Finally it was dark enough to go back and try shooting the Webb Bridge.
Having seen many other shots of this bridge online I’d wondered if shooting from the corner bend where the bridge sort of loops back on itself was really the only spot to shoot from but once inside it is the obvious choice.
You can of course shoot anywhere but most other places you’d only have a sort of single tunnel view.
Standing inside the lit curved web interior of the Webb Bridge you immediately think wide angle view is needed. I’ve seen shots in here using a fisheye lens, I hadn’t brought mine on this trip but I don’t think even it would be wide enough for the view I wanted to portray anyway.
Webb Filled Eyes
NIKON D750 + 16.0-35.0 mm f/4.0 @ 16 mm, 15 sec at f/11, ISO 100 x 6 Frames
I decided a stitched panorama encompassing a greater than 180 degree view would be required.
I’d worked out two places on the bend where I thought a good composition might work.
Note: These photographs (especially the wider shots) look much better when larger – so click any of the images below to see larger versions in an inline overlay slideshow gallery viewer.
The first above is shot from a little higher up on the bend and allows you to see more down the left tunnel which is the longer wavy part which eventually joins the original Webb Dock Rail Bridge portion of the bridge which links over to Docklands.
Whilst I like seeing the curved web tunnel lead off into the distance this spot also see’s more of the closer city buildings (especially on the right).
This was a stitch of 6 vertical frames using the 16mm end of my trusty Nikon 16-35/4.
However even 16mm wasn’t quite wide enough for me so I switched to the Samyang 14mm prime for the second location and composition. Some may find it quite surprising how much of a difference that tiny 2mm can make. Take it from me the view is “MUCH” wider.
After taking the shots for the first panorama sequence I’d felt like I wanted a little more colour in the sky – it was already pretty much at the end of twilight at 6PM (50 minutes after sunset). The lighting inside the bridge was also very bright especially at the bottom behind the railing wall where the bulbs were projecting light up the ribs.
I moved a little further down the curve towards the lower entrance to the Webb Bridge with a view that sees more of the lower right hand tunnel curve.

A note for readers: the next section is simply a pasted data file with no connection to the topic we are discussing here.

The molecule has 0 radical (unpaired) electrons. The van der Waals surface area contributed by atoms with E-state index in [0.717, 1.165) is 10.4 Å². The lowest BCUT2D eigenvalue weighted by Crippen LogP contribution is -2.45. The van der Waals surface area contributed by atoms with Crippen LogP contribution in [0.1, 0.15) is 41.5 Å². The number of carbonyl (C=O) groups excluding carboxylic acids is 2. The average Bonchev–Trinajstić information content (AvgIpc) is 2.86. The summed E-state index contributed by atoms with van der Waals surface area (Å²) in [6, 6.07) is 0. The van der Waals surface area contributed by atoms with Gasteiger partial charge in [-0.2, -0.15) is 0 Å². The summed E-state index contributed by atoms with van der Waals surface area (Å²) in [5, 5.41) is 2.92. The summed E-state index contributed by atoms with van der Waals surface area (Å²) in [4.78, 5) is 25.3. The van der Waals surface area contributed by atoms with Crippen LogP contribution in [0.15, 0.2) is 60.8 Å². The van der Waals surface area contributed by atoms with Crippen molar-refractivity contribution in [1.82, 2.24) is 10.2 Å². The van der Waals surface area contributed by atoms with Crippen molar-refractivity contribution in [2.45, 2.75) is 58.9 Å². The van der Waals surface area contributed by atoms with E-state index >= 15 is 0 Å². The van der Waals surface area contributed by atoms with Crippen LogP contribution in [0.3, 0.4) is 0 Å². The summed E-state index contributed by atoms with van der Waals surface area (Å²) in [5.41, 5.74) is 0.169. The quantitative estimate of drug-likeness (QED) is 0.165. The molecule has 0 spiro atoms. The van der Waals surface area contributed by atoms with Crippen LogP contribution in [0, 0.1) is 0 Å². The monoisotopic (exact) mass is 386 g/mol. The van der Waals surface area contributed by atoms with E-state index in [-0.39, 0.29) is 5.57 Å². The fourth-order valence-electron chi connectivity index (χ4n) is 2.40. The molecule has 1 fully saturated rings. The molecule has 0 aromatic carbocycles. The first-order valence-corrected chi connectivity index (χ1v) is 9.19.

With the aim of protecting highlight detail along with extracting more light and colour from the now near black sky I figured I would bracket each frame of the panorama and massage the images in post.
I set my camera to bracket 7 frames at 1EV steps starting around a base exposure of -1EV (so -4, -3, -2, -1, 0, 1 & 2EV) and then took the four sets of seven bracketed frames for the panorama sweep. Actually I did this whole set twice just in case (with so many people and bikes moving back and forth through the tunnel it was a patience game trying to wait for the optimum time to start a sequence of seven bracketed frames (running from half a second out to 25 seconds) without having bike lights or people mess up some or all the frames :).
In post I took one of the sets of seven bracketed frames and HDR merged them to see if it was giving me the look I wanted. As it happened it didn’t and I much preferred the more contrasty darker look rather than the washed out merge which squashed the highlights and washed out the shadows.
Finally I opted to just use the single -1EV frames to create the final panorama here :).
NIKON D750 + 14.0 mm f/2.8 @ 14 mm, 2.5 sec at f/8, ISO 100 x 4 Frames
Here I opted to use the second set of frames I took where this photographer had arrived and setup their spot whilst I was taking this sequence. I decided to leave them in since they stayed still long enough during the set I took when facing them.